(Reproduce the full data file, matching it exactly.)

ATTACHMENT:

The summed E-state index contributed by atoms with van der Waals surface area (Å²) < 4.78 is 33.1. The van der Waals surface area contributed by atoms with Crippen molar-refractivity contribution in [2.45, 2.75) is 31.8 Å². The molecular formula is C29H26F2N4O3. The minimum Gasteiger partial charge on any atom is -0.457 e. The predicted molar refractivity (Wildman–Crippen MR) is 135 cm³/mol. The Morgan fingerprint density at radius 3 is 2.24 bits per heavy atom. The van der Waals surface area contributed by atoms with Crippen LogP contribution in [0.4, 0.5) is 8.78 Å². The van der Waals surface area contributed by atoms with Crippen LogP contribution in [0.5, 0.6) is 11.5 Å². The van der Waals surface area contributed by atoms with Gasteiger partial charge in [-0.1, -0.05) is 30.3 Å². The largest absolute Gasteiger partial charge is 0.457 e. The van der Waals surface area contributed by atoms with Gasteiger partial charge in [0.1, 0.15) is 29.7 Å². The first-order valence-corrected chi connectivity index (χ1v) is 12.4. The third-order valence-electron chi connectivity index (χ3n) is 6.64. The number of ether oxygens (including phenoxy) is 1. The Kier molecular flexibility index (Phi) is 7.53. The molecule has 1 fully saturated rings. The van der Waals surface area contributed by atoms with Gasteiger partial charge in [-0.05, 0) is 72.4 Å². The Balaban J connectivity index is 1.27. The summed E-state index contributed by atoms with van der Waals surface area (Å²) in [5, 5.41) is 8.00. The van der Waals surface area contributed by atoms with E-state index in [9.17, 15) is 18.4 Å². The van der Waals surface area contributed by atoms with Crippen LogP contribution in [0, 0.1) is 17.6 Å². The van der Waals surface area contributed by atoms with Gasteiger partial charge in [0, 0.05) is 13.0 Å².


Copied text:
The summed E-state index contributed by atoms with van der Waals surface area (Å²) < 4.78 is 33.1. The van der Waals surface area contributed by atoms with Crippen molar-refractivity contribution in [2.45, 2.75) is 31.8 Å². The molecular formula is C29H26F2N4O3. The minimum Gasteiger partial charge on any atom is -0.457 e. The predicted molar refractivity (Wildman–Crippen MR) is 135 cm³/mol. The Morgan fingerprint density at radius 3 is 2.24 bits per heavy atom. The van der Waals surface area contributed by atoms with Crippen LogP contribution in [0.4, 0.5) is 8.78 Å². The van der Waals surface area contributed by atoms with Crippen LogP contribution in [0.5, 0.6) is 11.5 Å². The van der Waals surface area contributed by atoms with Gasteiger partial charge in [-0.1, -0.05) is 30.3 Å². The largest absolute Gasteiger partial charge is 0.457 e. The van der Waals surface area contributed by atoms with Gasteiger partial charge in [0.1, 0.15) is 29.7 Å². The first-order valence-corrected chi connectivity index (χ1v) is 12.4. The third-order valence-electron chi connectivity index (χ3n) is 6.64. The number of ether oxygens (including phenoxy) is 1. The Kier molecular flexibility index (Phi) is 7.53. The molecule has 1 fully saturated rings. The van der Waals surface area contributed by atoms with Gasteiger partial charge in [-0.05, 0) is 72.4 Å². The Balaban J connectivity index is 1.27. The summed E-state index contributed by atoms with van der Waals surface area (Å²) in [5, 5.41) is 8.00. The van der Waals surface area contributed by atoms with E-state index in [9.17, 15) is 18.4 Å². The van der Waals surface area contributed by atoms with Crippen LogP contribution in [0, 0.1) is 17.6 Å². The van der Waals surface area contributed by atoms with Gasteiger partial charge in [0, 0.05) is 13.0 Å².